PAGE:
When Amado said, “We are communicating with the world of the stars, the water, the earth, and giving a voice to those who have no voice,” and, on the other hand, when Mile stated that nature has a voice and is communicating, it is a purely semantic matter. Both are related in their notion that the natural world, of which men and women are part, speaks not in the sense of words but in another way; it communicates in another way.
Yes, Pablo, it is good to clarify what “they have no voice” means. Not all Indigenous people have that connection that traditional elders have. The grandparents, the elders, the wise are very important because they are the ones who know how to connect with and interpret nature. And when our colleague Mileidy says that the natural world has a voice, it is obviously through these essential people in our communities that nature communicates. We know when it is going to rain, when it is going to thunder, when someone is in danger, when someone is going to die, because the herald bird is singing. We know what is going to happen when dogs cry at night. Different animals bring different messages. Our struggle in the audiovisual realm is precisely to create a conduit for the voice of these traditional leaders. [The audiovisual] is a tool of strength, visibility, and political struggle.
Because we are among colleagues, I am going to tell you about a work in progress. Through illustrations we want to interpret what education was like within the mother’s womb—the different ways of eating, the complete diet, how men or women who became leaders or traditional elders were educated from the very womb of their own mother. In the current education of schools, we are disconnected from that part of ourselves, and, in fact, our forest is losing its voice. My impression of the audiovisual is that it is a form of resistance, of political, cultural, and social struggle.
I think it is a huge challenge for Indigenous filmmakers to express that communication from the natural world [to non-Indigenous people]. Of course, you hear the song of a bird, you hear the wind, or you see a cloud and you know what they mean because you are close to elders who guide you. But for those of us who did not partake in that learning, how to understand that communication?
You are right. We must think and rethink all this and also be careful with what we tell. We cannot communicate everything through these means. From our spiritual basket of resistance not everything can be shared, because, as the grandparents say, then we are left empty.
That’s why I think it’s worth thinking about the word, the spoken word, in Indigenous audiovisual productions.
I have also thought about these issues. When I watch movies, from time to time there are things I don’t understand, and yet I watch the movie. I think there are several positions. There is the position of autonomy saying, “This is very specific to my territory, and it is okay that it is not fully understood.” Another position on communication says, to the contrary, that it is a priority to inform, that the message needs to be clear.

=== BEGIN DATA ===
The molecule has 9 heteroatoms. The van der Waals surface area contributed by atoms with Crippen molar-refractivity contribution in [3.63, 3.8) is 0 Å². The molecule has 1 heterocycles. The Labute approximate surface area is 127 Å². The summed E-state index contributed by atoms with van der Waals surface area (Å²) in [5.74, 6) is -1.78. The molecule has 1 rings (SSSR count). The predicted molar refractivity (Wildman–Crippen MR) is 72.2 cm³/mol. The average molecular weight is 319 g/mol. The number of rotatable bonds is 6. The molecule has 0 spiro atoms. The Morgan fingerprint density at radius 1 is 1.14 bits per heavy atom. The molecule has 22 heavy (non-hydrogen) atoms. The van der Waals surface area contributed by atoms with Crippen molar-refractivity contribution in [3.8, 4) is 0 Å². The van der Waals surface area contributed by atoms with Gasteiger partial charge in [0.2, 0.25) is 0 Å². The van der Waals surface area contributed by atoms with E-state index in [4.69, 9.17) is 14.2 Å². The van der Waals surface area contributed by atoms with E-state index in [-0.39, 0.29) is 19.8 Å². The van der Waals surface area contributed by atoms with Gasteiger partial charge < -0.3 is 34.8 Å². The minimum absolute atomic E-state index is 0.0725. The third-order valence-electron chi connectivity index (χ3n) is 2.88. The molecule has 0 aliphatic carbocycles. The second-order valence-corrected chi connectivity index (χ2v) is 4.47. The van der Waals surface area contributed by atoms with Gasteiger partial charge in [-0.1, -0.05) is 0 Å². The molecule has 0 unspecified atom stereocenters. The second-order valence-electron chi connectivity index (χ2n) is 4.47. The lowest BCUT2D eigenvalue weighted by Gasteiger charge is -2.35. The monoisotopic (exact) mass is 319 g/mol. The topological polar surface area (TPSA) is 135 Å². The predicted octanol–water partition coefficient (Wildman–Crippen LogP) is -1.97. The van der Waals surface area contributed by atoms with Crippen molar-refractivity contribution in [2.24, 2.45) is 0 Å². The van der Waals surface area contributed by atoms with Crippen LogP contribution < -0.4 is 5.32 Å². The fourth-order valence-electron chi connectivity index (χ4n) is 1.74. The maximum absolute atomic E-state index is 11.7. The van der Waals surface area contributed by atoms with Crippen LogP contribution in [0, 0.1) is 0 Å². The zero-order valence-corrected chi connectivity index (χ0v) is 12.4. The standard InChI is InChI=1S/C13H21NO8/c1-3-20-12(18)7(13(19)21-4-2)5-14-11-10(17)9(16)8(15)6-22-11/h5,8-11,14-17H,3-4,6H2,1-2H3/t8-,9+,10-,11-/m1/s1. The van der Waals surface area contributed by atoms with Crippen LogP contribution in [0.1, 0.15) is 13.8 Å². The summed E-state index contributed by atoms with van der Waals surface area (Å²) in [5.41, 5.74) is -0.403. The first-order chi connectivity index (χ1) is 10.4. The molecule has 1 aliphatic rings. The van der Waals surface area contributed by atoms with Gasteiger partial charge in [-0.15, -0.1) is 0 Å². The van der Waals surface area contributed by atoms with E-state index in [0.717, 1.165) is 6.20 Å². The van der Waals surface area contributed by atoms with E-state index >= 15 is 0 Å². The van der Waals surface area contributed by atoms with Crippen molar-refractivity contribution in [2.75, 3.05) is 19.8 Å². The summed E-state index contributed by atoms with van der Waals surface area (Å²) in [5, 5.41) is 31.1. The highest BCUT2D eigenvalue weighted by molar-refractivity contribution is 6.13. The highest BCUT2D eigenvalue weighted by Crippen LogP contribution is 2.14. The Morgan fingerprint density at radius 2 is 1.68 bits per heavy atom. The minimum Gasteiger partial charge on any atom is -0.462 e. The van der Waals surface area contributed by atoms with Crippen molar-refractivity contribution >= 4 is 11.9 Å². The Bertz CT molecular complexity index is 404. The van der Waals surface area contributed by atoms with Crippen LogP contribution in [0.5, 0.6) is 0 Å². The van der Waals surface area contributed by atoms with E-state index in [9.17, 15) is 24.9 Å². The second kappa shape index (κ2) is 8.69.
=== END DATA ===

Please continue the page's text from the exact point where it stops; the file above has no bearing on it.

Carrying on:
But about those symbols, icons, codes, aesthetics, and sonic resources that are our own and are intelligible to those that belong to the territory, we can also state, “You can take what you can from it.” In addition, each work is subject to all kinds of subjective interpretations. There is also the other challenge, which I think is what most of us have immersed ourselves in, which is that of interculturality, having those privileged spaces to talk, explain, and share what is happening in our work. The truth is, my priority in films is directed toward the inside, to my family and my community, even if [the films] have reached an outside, with other interpretations. Obviously, there are people who do not belong to our territory who want to share our cultural understanding and would like to know everything. But that is also a path. It is like when someone who is preparing to be a jaibaná [spiritual healer] must follow a learning curve. We do not have to shorten messages for outside interests or strip ourselves completely naked in our audiovisual works.
The cinema of our Sierra Nevada colleagues has had a global audience, has managed to be very persuasive; and although [their films are] generally oriented toward a conversation about climate change, it is a conversation to which we are not invited as representatives of Indigenous groups. In that agenda, there is a narrative that green-party representatives use to tell audiences about responsible mining, and so on. Indigenous peoples have their own narratives with which they articulate what is going on with the climate crisis. For example, the Wayuu people announce a climate crisis when recognizing the effects of coal exploitation. But especially during the pandemic we see many narratives from women elders, from Indigenous grandmothers, about how life should be managed or about placing life at the center of knowing how to heal Earth in the face of, precisely, the climate crisis.